11 December 2008 Edition

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Leeds Labour Forum welcomes Alex Maskey

Alex Maskey

Alex Maskey

LEEDS, one of the largest cities in the north of England, was the venue for a meeting last week organised by Leeds Labour Forum which was addressed by Sinn Féin MLA Alex Maskey and introduced by British Labour MP Colin Burgeon.
Addressing a predominantly young audience, Alex Maskey outlined the background to the recent period of struggle for Irish self-determination, giving a vivid picture of the phases of the last 40 years, from the fight for civil rights through to the development of the Peace Process.
He said the strategy of British imperialism in Ireland – as elsewhere – was the classic colonial tactic of divide and conquer, and he quoted James Connolly’s famous statement that partition would result in “a carnival of reaction”, North and South, pointing out that today “we are still dealing with that carnival of reaction”.
The South Belfast MLA described the rise of the civil rights movement in Ireland and the inspiration taken from the civil rights movement in the United States and elsewhere, and the radical student protests across Europe; the brutal response from the British state and subsequent resurgence of militant republicanism. He told his young listeners: “It rapidly became clear that the British Army were there to repress and deny rights – not to defend.”
He outlined the key turning point in the political struggle in the early 1980s, with the 1981 Hunger Strike, and the need to “internationalise” the struggle, which changed the balance of forces. The Peace Process was, he said, “about the reversal of the colonial strategy of divide and conquer”. Bringing things up to date, he said that, in the current process, in the Assembly, the Executive, and elsewhere, “every decision has to be predicated on justice and equality” and “all the goals which underpin the Peace Process have to be delivered”.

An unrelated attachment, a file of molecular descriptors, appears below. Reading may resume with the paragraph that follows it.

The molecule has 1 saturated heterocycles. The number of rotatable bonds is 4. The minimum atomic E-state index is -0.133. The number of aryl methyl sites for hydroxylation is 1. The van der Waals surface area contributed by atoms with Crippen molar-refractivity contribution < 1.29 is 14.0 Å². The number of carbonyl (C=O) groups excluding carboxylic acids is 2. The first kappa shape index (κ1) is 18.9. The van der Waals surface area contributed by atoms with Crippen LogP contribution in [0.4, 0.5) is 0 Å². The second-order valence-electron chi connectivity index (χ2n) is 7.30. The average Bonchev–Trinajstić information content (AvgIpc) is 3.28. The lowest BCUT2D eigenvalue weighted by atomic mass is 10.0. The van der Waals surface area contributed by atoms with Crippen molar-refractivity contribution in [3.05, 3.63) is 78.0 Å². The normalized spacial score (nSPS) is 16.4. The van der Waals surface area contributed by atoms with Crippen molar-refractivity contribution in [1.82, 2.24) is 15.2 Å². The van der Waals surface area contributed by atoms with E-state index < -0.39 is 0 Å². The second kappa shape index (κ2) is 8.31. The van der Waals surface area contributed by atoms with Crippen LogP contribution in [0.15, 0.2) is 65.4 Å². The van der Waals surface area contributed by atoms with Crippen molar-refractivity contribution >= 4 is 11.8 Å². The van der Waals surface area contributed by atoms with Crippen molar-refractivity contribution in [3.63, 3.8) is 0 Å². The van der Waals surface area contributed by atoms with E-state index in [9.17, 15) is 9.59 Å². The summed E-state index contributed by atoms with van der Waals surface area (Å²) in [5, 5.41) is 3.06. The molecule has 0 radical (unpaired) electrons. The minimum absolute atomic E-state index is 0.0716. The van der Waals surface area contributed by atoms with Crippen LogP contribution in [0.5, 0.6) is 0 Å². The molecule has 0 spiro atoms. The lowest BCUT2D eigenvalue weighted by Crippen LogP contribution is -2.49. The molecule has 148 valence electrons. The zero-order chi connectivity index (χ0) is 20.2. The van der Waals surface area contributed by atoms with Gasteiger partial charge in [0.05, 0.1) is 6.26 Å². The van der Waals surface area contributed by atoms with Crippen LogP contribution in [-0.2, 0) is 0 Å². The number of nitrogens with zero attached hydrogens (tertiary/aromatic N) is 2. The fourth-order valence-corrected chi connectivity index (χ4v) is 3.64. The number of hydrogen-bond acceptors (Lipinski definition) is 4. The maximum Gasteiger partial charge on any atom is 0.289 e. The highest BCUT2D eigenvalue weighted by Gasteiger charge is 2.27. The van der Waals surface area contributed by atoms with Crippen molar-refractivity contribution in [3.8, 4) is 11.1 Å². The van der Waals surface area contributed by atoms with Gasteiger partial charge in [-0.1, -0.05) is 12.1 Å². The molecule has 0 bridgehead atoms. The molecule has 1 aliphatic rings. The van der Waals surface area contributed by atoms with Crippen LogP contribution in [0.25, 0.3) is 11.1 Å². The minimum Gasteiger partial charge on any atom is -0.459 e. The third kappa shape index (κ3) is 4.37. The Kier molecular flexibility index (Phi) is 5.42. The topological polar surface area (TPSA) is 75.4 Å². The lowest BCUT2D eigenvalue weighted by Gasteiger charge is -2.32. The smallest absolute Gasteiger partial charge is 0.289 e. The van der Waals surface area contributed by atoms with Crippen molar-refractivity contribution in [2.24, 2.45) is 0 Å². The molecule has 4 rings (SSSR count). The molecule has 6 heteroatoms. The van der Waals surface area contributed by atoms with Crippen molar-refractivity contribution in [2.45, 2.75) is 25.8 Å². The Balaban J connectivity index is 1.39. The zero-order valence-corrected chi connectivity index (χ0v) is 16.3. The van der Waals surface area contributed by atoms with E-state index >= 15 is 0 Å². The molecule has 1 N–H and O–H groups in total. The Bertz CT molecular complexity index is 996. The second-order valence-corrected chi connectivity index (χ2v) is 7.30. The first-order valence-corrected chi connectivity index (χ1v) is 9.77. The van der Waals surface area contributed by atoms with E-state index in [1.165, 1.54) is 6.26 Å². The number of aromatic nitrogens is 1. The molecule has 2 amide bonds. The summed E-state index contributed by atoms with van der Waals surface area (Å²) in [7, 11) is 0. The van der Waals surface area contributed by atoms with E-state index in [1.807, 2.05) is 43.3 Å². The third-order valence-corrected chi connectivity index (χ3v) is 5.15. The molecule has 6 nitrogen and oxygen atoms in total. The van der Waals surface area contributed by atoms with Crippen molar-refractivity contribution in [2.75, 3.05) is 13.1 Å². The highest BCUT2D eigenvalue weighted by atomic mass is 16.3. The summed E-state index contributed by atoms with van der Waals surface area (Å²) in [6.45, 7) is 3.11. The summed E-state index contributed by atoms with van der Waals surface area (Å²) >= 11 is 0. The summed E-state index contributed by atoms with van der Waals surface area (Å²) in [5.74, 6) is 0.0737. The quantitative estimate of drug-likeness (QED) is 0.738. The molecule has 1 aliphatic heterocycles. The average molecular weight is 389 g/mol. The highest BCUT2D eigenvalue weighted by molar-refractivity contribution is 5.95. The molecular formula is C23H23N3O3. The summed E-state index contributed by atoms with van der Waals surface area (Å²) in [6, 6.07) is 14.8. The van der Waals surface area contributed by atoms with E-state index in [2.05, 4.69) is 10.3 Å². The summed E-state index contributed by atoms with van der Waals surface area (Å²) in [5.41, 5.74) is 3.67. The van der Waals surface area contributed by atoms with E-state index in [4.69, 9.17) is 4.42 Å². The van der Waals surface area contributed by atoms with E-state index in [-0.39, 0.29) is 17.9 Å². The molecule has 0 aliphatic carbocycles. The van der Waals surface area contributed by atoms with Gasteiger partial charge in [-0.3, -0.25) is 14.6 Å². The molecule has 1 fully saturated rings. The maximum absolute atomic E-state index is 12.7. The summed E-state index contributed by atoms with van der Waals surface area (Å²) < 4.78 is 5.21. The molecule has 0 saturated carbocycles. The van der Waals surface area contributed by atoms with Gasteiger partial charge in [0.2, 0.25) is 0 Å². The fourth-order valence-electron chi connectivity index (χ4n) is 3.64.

Colin Burgeon MP said that many could identify with the politics outlined.

QUESTIONS & ANSWERS
The discussion from the floor covered a wide range of issues, with many clearly coming to an understanding of Ireland and the importance for progressive people in Britain to challenge the role of the British Government for the first time.
A wide range of questions and points raised included employment discrimination, how to engage with unionism and deal with the legacy of the Plantationist policy, how Sinn Féin relates to the trade unions and to young people, how to maintain an engagement with the grassroots, British political parties organising in the North, Europe, and what Sinn Féin’s strategy is for self-determination.
In summary, Alex Maskey said that a crucial part of the campaigning work in the next period is to open up a discussion on Irish unity and the future of the relationship between Britain and Ireland. He stressed the need for people in Britain to engage in this and to raise all of the issues at many levels, to put pressure on the British Government, and that it is in the best interests of everyone to discuss now how to disengage, given the historic inevitability of Irish unity.
“The task,” Alex Maskey said, “is to re-energise and remind people of the importance of sovereignty and self-determination.”

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